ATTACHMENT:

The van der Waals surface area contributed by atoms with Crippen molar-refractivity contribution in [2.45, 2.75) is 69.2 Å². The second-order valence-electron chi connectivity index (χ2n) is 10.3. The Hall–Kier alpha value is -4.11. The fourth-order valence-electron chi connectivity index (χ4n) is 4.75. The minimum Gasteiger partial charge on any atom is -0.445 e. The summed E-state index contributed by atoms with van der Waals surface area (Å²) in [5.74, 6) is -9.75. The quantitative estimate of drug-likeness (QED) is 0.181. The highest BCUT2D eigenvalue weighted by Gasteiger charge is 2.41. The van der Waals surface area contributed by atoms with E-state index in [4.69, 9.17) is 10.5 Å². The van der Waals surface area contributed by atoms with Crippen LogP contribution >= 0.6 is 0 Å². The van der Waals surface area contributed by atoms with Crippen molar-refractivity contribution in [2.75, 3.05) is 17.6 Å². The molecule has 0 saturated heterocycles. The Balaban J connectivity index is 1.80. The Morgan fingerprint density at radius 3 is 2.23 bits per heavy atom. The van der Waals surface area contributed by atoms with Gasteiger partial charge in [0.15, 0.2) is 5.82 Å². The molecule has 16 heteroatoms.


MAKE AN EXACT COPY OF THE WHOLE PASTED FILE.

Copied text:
The van der Waals surface area contributed by atoms with Crippen molar-refractivity contribution in [2.45, 2.75) is 69.2 Å². The second-order valence-electron chi connectivity index (χ2n) is 10.3. The Hall–Kier alpha value is -4.11. The fourth-order valence-electron chi connectivity index (χ4n) is 4.75. The minimum Gasteiger partial charge on any atom is -0.445 e. The summed E-state index contributed by atoms with van der Waals surface area (Å²) in [5.74, 6) is -9.75. The quantitative estimate of drug-likeness (QED) is 0.181. The highest BCUT2D eigenvalue weighted by Gasteiger charge is 2.41. The van der Waals surface area contributed by atoms with E-state index in [4.69, 9.17) is 10.5 Å². The van der Waals surface area contributed by atoms with Crippen LogP contribution >= 0.6 is 0 Å². The van der Waals surface area contributed by atoms with Crippen molar-refractivity contribution in [2.75, 3.05) is 17.6 Å². The molecule has 0 saturated heterocycles. The Balaban J connectivity index is 1.80. The Morgan fingerprint density at radius 3 is 2.23 bits per heavy atom. The van der Waals surface area contributed by atoms with Gasteiger partial charge in [0.15, 0.2) is 5.82 Å². The molecule has 16 heteroatoms.